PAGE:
Canadian intelligence and law enforcement officers are “reevaluating” some 90 people they suspect are linked to terrorist groups in the wake of the deadly shooting near Canada’s Parliament, but the nation’s top cop said that unfortunately for him, no arrests are on the immediate horizon.
“We’re reevaluating all of our individuals to make sure that those that present the greatest sort of risk are assessed and [officers] have resources attributed to them either to do surveillance, focus on the investigation, to get evidence, to make arrests,” Royal Canadian Mounted Police (RCMP) Commissioner Bob Paulson told reporters Thursday. “We have not made arrests today. We do not have any intention of making imminent arrests. Generally, I would like to say that I have intentions of making lots of arrests, but in turns on the evidence and as the evidence is collected and the cases are built, we will be making arrests.”
Gunman Michael Zehaf-Bibeau was shot and killed by security forces Wednesday after he opened fire with a small caliber rifle in Canada’s Parliament in Ottawa. Minutes earlier, police say Zehaf-Bibeau had gunned down a uniformed soldier, Cpl. Nathan Cirillo, at a nearby national war monument.
Though Zehaf-Bibeau, was not one of the nearly 100 suspects that the northern nation had been watching -- and police say the only known link between him and other jihadis is an email found on another accused terrorist’s hard drive -- the case prompted Paulson and other top Canadian officials to question the nation’s current domestic anti-terrorism posture.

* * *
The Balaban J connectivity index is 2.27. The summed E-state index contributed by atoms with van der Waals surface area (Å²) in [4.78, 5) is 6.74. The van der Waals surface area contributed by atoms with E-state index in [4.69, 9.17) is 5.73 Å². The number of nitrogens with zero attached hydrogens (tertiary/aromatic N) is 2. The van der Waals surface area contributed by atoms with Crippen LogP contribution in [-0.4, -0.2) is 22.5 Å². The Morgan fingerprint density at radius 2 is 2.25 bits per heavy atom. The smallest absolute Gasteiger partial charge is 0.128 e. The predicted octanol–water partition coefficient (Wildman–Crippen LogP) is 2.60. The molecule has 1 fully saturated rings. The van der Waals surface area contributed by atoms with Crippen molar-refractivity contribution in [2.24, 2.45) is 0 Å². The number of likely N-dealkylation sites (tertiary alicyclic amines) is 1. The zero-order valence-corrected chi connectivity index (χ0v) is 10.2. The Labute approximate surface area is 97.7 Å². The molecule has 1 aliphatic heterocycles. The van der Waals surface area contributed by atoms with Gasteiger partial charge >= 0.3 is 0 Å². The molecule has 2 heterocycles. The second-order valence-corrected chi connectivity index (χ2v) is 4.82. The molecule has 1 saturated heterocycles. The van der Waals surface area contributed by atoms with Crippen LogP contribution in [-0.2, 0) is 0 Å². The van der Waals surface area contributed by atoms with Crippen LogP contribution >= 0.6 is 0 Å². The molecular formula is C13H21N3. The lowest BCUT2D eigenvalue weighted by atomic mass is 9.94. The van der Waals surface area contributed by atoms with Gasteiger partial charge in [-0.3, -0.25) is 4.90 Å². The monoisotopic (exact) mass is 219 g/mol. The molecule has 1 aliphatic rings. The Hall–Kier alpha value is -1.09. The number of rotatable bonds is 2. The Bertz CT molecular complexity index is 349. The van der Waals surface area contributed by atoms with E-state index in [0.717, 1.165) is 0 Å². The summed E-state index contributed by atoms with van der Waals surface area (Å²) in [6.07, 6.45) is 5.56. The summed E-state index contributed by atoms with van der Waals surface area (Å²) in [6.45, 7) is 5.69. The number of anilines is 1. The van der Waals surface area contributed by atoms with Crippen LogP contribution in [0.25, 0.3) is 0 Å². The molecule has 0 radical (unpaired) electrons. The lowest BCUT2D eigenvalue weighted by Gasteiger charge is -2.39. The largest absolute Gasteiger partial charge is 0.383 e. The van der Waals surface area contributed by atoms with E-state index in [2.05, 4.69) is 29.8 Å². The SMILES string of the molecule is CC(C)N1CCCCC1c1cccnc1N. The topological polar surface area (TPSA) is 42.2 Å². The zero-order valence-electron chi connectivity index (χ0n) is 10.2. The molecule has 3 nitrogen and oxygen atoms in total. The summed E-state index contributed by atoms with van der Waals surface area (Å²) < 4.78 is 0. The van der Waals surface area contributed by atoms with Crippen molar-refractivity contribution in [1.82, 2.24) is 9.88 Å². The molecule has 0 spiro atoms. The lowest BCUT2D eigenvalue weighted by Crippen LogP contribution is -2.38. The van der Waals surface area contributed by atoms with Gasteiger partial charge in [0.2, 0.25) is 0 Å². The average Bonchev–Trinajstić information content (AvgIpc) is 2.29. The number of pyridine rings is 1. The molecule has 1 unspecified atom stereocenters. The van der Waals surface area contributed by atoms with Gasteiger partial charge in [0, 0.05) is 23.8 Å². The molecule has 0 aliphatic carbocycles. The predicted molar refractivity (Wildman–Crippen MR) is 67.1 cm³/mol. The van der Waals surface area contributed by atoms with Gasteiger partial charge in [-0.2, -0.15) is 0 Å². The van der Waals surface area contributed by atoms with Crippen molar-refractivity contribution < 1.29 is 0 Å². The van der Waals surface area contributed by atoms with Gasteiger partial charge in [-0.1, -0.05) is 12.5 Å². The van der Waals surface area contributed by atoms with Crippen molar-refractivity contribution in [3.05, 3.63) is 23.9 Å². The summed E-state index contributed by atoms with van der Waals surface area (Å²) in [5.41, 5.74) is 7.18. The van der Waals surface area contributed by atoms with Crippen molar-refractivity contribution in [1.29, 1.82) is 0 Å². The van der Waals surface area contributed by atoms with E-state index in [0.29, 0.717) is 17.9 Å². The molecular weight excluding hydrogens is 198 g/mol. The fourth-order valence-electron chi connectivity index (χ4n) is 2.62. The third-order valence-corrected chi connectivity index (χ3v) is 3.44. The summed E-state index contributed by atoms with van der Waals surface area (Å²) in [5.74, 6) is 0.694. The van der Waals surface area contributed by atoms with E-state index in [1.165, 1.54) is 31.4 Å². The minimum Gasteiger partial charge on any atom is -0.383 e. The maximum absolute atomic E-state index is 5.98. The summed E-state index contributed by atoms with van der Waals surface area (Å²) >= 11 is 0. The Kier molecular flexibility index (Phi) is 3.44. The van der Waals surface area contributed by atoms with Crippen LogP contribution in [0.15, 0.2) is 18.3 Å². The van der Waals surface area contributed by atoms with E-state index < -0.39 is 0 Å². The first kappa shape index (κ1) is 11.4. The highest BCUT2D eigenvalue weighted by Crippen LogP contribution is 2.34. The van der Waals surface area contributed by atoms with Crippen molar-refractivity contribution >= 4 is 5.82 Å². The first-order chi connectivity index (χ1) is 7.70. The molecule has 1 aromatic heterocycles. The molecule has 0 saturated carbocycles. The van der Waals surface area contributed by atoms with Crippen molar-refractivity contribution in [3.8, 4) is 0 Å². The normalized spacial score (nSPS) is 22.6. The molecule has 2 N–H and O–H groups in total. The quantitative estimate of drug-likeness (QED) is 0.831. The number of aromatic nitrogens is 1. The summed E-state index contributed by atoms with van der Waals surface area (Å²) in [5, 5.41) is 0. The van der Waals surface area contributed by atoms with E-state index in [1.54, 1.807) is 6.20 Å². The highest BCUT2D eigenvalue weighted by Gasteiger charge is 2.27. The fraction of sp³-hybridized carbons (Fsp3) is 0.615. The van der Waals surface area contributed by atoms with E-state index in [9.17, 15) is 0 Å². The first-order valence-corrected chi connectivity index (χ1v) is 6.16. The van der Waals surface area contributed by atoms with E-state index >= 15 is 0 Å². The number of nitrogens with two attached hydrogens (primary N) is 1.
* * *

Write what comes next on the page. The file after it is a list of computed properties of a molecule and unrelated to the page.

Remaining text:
“…[W]e live in a dangerous world. Terrorism has been here with us for a while, and dangerously close on a number of occasions… We will not be intimidated. We will be vigilant, but we will not run scared. We will be prudent, but we will not panic,” Canadian Prime Minister Stephen Harper told Parliament Thursday, a day after he and other lawmakers had been within feet of the rifle-wielding gunman. “As members know, in recent weeks I have been saying that our laws and police powers need to be strengthened in the area of surveillance, detention, and arrest. They need to be much strengthened.”
Paulson wondered aloud about legally lowering the bar for taking law enforcement action against suspects.
“I understand that sort of we need to look at all options in terms of trying to deal with this sort of difficult and hard to understand threat and balance that against what we’ve seen in previous engagements with this threat, that we are able to act, you know, decisively, quickly, preventatively, and perhaps on a threshold that is somewhat lower,” he said during his press conference. “You know, without throwing somebody in jail forever, but being able to act decisively at a point where the suspicion is realized.”
Speaking next to Paulson, Ottawa Police Chief Charles Bordeleau said he has seen a “gap evolve over law enforcement’s ability to maintain control over these individuals that are being radicalized.”